Oh, and he likes the course. Johansson was 21 under par when he won there in August and said it felt so good "it was almost better than sex". His girlfriend Linda, a Swedish nurse, threatened to put him in traction. "I said almost," Johansson emphasised. "The point I was making that virtually every shot I hit went where I meant it go. It had never happened to me before."

In the second round he played with Ballesteros and Padraig Harrington, the Irishman who came so close to qualifying for the team. "It was a weird situation," Johansson said. "I knew I had to play pretty good. It was not my only goal and if I hadn't made it, it wouldn't have been a catastrophe. I want to get in contention in the majors and I've got at least 10 years to improve."

Johansson, who is 30 and looks a bit like Dennis Bergkamp, was on a golf scholarship to Arizona State University, where he played in the same team as Phil Mickelson, before getting his card at the European Tour qualifying school in 1990.

"Phil was the No 1 and I wasn't that good," Johansson said. They remain good friends and when they made their debuts in the Cup at Oak Hill two years ago, they were drawn against each other in the singles, in the final match. Mickelson won 2 & 1 but by that time the Cup was in Europe's hands.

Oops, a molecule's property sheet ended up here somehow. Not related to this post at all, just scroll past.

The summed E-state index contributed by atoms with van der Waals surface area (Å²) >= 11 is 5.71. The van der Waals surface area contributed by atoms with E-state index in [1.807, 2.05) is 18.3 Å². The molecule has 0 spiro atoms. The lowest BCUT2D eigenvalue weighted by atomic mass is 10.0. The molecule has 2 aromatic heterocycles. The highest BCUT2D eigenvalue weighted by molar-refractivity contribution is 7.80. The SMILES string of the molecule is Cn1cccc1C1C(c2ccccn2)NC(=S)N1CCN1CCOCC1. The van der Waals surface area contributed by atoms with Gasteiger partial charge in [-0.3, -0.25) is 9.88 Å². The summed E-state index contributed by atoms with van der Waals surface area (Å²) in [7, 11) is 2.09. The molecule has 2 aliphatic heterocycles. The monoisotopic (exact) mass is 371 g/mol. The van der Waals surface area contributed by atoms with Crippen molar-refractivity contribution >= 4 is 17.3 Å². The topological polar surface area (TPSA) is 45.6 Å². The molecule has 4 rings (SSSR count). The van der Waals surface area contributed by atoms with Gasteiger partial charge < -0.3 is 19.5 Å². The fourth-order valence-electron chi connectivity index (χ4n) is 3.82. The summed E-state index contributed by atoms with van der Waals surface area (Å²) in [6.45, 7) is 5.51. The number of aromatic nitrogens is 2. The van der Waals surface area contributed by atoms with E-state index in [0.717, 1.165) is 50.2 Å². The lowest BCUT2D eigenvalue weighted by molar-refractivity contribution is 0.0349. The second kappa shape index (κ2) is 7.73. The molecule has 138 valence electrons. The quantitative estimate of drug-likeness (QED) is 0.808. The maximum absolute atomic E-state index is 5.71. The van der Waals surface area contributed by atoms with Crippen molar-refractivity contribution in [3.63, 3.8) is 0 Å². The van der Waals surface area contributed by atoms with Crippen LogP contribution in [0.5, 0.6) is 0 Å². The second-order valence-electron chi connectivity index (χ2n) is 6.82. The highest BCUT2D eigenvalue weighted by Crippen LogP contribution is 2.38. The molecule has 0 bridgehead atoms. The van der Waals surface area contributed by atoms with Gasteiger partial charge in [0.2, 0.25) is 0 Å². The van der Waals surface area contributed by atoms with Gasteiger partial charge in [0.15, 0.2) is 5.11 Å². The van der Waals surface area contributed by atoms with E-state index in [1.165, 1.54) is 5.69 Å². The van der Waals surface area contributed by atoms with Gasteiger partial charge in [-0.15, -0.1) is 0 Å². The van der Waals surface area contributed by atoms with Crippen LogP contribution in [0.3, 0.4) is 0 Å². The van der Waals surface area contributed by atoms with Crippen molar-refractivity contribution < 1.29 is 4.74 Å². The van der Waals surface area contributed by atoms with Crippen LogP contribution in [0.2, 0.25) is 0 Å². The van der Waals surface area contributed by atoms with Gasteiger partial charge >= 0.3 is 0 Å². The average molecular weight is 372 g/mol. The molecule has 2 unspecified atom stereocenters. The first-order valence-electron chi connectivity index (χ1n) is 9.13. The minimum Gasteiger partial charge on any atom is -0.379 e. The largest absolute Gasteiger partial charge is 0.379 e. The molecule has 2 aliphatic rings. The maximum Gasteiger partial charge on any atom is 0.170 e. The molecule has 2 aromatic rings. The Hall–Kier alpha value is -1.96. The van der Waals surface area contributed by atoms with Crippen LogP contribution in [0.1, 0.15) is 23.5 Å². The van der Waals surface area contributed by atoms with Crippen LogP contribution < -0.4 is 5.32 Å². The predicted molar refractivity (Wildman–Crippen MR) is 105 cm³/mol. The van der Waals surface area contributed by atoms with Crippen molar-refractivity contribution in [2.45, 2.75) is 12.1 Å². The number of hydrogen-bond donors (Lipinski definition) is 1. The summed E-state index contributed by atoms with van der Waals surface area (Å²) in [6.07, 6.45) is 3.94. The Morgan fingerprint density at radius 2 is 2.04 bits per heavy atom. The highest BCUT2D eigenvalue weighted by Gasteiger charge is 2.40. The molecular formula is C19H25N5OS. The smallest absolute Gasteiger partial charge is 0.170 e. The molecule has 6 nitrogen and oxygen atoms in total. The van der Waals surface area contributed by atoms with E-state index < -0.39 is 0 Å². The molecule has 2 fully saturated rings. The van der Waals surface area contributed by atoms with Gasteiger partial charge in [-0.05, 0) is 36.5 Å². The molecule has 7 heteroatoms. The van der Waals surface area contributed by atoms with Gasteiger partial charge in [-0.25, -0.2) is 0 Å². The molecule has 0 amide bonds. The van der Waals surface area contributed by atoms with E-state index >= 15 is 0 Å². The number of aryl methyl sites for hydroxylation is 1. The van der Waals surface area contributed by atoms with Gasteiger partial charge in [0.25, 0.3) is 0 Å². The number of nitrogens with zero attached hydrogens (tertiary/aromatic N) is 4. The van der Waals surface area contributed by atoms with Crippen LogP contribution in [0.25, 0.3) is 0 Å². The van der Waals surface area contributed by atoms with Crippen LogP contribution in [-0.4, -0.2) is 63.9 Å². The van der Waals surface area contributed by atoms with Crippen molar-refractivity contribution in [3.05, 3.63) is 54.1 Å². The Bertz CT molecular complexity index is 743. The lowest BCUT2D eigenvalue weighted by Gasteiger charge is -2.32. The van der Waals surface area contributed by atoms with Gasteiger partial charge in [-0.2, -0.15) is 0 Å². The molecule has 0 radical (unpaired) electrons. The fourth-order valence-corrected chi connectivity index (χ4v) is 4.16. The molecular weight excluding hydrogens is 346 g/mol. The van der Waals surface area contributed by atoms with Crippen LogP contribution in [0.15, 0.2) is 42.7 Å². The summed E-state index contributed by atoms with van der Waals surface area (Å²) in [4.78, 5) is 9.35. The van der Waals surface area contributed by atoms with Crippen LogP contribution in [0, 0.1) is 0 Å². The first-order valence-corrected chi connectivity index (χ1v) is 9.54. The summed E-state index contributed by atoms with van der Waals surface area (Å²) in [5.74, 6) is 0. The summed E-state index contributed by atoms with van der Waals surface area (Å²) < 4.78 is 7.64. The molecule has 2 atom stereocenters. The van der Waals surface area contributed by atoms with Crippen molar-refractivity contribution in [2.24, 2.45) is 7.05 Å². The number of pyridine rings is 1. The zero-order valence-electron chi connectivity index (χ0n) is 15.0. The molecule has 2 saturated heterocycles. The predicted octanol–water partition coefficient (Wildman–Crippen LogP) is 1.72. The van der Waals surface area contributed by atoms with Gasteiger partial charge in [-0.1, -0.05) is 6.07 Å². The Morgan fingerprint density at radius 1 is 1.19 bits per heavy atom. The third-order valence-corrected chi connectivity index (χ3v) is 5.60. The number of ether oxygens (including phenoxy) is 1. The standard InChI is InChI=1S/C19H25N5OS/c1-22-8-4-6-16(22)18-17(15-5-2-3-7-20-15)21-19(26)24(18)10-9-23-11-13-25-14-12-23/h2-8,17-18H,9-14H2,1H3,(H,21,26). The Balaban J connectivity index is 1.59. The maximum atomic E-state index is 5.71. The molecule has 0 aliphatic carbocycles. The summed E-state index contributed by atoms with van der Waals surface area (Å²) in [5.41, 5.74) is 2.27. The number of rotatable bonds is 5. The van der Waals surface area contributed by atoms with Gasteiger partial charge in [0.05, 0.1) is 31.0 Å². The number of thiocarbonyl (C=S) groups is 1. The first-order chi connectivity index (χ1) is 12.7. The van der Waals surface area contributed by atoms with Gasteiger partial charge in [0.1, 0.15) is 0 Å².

"On the 17th green we heard a huge cheer and somebody said it's over. Phil and I hugged each other. It was pretty emotional. Phil had won yet he had lost. As I said it's not the kill it's the thrill of the hunt that counts."

When Johansson learnt he was the 12th and last man in the singles he couldn't understand the reasoning of Bernard Gallacher, the captain. "I was shocked. At first I thought he was joking and it was only later that I realised it was a very smart move. We were down and we couldn't afford to put our experienced players at the end."

With Europe fielding five debutants, the Swede arrives at Valderrama as a key player. "Before the last one I was playing badly but in matchplay you don't have to be on top of your game. You can go birdie, bogey and do alright. It's huge pressure but not the same as Jesper felt when he led going into the last round of the Open."

Johansson's home is Marbella, the haunt of the second division playboy. "I can't stand the Swedish winters," he said. "I thought about Florida or the south of France but I like the Spanish culture. In Marbella you can live whatever life you want to live. The food and the wine is excellent."

Eating and drinking is a recurring theme with Johannson. He's attached to Chateau des Vigiers, near the wine district of Bergerac. "If you like good food, wine and golf, it's the place to go," Johansson said. "The one thing I won't touch are olives. I ate one once, thinking it was a grape and chipped a tooth."

Living close to Valderrama, where another talented Swede, Anders Forsbrand, is the professional, Johansson knows the course better than most. All he needs now is some soda bread. "What I'd like," he said, "is for a baker in Dublin to ship me a regular supply of loaves. I'd pay for it."